Feral Chicken Flocks Are Terrorizing Residents of the Largest of the UK’s Channel Islands
Flocks of feral chickens on Jersey, the largest of the United Kingdom’s Channel Islands, are doing their best to ruin the lives of residents, giving a whole new meaning to the phrase “free range chickens.”
The chickens, iNews reports, are waking people at dawn with clucking and crowing, trampling gardens, interrupting traffic, and even chasing joggers. People might be more inclined to forgive them for what mostly seems like typical behavior (with the exception of chasing joggers) if the chickens were roaming in small groups, but these flocks number over 100 birds each. It’s likely that a few chickens started out as pets who were then abandoned and have been breeding an army ever since. And the island of Jersey isn’t home to foxes or any other predator that might keep the population to a more manageable level.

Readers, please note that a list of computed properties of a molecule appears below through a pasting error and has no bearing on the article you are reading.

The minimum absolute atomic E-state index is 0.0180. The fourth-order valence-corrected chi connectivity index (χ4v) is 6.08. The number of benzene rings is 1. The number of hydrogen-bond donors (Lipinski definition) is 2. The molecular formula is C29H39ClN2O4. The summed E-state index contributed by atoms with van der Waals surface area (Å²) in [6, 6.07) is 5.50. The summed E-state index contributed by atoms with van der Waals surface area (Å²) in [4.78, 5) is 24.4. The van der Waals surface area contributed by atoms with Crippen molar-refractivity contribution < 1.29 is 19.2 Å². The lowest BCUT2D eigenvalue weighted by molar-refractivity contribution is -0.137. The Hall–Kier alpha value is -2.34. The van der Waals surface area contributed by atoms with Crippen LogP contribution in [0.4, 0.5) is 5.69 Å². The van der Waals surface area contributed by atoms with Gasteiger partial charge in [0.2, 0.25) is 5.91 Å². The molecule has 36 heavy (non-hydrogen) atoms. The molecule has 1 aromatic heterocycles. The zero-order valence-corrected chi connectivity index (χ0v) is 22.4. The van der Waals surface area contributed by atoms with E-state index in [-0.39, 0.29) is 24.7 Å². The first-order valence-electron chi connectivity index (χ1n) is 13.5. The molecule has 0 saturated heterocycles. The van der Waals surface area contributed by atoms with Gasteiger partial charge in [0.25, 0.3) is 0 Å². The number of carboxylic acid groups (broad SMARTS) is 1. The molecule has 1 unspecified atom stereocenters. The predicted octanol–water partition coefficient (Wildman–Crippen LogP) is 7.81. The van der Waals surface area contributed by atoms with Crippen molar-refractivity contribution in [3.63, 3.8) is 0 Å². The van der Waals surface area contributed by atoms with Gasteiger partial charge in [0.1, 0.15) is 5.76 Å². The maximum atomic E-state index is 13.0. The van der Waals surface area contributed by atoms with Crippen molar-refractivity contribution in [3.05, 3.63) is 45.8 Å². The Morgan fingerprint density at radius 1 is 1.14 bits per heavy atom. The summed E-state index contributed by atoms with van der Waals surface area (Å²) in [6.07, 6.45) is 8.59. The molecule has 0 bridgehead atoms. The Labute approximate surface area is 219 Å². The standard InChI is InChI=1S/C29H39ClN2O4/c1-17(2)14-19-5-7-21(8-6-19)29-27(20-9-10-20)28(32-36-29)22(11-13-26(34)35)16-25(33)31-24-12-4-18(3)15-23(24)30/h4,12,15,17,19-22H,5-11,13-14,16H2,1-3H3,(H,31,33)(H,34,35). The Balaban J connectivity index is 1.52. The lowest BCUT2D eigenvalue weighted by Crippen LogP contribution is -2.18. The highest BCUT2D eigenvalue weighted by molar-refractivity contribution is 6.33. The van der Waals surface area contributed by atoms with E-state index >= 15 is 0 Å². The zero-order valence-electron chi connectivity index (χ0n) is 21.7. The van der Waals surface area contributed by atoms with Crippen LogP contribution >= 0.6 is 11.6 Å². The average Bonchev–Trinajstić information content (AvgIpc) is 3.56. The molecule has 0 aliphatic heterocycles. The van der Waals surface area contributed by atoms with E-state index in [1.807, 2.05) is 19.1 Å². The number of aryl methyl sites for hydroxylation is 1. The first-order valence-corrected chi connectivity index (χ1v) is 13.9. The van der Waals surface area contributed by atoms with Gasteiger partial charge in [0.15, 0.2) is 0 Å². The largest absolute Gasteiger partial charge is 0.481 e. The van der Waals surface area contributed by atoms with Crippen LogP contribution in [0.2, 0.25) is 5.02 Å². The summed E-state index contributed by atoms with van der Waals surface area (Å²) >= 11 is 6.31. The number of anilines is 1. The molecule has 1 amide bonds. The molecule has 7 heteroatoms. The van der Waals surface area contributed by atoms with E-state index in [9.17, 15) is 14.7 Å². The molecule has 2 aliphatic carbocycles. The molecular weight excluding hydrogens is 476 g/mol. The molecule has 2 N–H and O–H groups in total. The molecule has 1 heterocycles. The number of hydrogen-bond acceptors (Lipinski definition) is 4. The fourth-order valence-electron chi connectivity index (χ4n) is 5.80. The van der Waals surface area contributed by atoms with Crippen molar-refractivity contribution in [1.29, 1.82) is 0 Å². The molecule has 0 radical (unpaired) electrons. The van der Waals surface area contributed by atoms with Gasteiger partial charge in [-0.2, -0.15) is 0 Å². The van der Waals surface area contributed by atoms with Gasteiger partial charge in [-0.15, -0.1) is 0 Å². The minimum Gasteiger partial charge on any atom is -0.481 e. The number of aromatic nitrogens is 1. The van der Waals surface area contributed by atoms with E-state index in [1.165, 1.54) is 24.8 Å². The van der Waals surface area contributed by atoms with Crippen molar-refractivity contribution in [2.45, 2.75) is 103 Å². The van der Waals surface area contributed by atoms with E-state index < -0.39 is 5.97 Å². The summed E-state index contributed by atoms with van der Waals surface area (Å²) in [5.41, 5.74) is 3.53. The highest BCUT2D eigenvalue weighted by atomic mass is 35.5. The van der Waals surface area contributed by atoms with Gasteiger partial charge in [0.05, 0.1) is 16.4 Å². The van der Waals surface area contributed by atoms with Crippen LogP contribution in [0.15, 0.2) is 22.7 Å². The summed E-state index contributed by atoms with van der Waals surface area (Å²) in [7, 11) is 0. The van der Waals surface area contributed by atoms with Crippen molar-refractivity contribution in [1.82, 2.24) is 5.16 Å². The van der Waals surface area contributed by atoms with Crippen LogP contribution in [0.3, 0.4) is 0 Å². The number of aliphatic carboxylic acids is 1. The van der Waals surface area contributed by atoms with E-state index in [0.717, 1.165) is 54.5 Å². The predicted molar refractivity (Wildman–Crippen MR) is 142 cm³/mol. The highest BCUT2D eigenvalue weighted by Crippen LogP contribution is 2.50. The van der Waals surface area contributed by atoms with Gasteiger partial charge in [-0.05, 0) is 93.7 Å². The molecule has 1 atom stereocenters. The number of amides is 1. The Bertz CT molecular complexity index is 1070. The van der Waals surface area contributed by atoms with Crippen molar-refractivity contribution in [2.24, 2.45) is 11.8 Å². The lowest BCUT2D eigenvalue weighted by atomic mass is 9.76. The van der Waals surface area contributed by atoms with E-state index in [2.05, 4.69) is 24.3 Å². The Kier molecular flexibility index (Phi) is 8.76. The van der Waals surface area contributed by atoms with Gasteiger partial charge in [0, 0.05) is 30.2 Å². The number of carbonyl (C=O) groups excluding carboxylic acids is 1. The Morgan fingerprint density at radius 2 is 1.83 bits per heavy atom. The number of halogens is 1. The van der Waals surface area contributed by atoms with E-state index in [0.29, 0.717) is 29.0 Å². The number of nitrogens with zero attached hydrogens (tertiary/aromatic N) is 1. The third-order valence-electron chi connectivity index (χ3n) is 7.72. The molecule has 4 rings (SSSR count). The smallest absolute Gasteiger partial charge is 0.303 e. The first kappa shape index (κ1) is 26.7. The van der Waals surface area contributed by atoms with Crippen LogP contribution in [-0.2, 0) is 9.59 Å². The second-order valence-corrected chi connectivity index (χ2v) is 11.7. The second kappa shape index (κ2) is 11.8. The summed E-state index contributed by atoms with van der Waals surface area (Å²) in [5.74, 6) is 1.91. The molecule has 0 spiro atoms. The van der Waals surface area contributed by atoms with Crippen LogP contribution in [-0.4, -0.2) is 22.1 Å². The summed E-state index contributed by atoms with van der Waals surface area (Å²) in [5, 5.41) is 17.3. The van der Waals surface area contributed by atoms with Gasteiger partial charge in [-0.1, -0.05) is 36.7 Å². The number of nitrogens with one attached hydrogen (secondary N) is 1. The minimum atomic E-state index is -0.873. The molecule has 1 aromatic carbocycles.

As a result, Jersey Environment Minister John Young told iNews that he’s had to order two “modest” culls, wiping out 35 chickens. It hasn’t been enough to solve the problem, especially since animal rights advocates are against culling as a solution. But since nobody actually owns the feral chickens, they’re technically not protected under the UK’s animal welfare law.
“We are in a situation where we have got animal lovers on one hand and where we have got those who are experiencing a nuisance on the other. I can’t pretend to sit here and say I have got an answer to that,” Young said. While they work to find an answer, officials have warned locals against feeding the chickens, which encourages breeding.
According to the BBC, Jersey's director of environmental health, Stewart Petrie, said that the only significant danger the chickens could cause is if cars swerve to avoid them in the road. But the lack of sleep caused by a 4 a.m. wakeup call every morning can definitely damage your health, and the prospect of getting chased by a crazed chicken might make you skip your daily jog, too.